Monday, March 12, 2012

Did Freud have an Extramarital Affair?

From L to R, Minna Bernays, Martha Bernays Freud, and Dr. Freud (1929) 
As a supplement to our in-class discussions of Sigmund Freud and psychoanalytic theory, my students recently read this Newsweek article from 2006 that attempted to capture the Austrian psychologist's impact on modern psychiatry on what would have been his 150th birthday. As student questions often do, one student's inquiry into a detail from the article that I had glossed over and essentially dismissed drew my attention to the need for further investigation on my part.

The article hinted at the possible existance of an extramarital affair between Freud and his sister-in-law, Minna Bernay (sister to his wife, Martha). My students wondered whether this was true. It turns out there has been interest in this possible episode in Freud's life since Carl Jung claimed, in a 1953 interview, to have been told of the affair by Minna herself. Freud biographer Peter Gay had explored these allegations in 1989 when a number of letters in the Freud archive of the U.S. Library of Congress became publicly available, but the information offered by this source was inconclusive at best. Some letters exchanged between Minna and Freud were missing, others revealed nothing more than a friendly, if close, relationship between in-laws who lived in the same household for some time.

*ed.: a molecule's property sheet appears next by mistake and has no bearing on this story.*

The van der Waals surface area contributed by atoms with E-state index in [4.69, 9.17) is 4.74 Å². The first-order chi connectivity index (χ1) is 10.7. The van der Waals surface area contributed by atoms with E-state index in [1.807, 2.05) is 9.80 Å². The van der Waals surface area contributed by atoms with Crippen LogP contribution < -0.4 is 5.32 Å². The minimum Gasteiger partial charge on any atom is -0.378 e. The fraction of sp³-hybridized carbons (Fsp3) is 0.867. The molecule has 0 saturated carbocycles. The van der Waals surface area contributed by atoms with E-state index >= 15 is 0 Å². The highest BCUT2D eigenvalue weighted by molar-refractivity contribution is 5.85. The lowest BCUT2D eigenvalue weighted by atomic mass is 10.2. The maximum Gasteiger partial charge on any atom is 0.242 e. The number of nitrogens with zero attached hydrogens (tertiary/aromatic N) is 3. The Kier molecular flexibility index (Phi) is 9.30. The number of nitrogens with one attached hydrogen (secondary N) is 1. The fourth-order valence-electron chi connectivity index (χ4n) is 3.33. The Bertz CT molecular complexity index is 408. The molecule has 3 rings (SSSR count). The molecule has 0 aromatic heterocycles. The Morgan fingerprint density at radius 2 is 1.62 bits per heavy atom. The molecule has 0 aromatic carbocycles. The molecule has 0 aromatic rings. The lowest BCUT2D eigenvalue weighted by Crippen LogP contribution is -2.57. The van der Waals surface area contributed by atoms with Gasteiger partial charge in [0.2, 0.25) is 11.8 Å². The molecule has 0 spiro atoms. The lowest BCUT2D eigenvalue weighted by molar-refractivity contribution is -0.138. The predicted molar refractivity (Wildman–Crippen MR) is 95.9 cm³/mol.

Such rumors apparently resurfaced in 2006, when a hotel log was uncovered that revealed Freud and Minna had spent a week together at a hotel in the Swiss Alps, registered as husband and wife. This NYTimes article explores the significance of the revelation, including speculation about whether a pregnancy scare followed the trip.

Defenders of Freud's otherwise unmarred sexual history (ok...unmarred in the sense of conscious behavior...we all know what he believed about unconscious sexual impulses) find this evidence to be lacking. It doesn't actually prove the existance of an affair. Critics might wonder, what proof would one need?

One could easily argue, "What does it matter, anyway?" Yet, given what we know about how much Freud's personal life influenced his theories, one might expect that an illicit love affair (if it happened) would have had a rather significant impact on his already complicated view of human sexuality.

1 comment:

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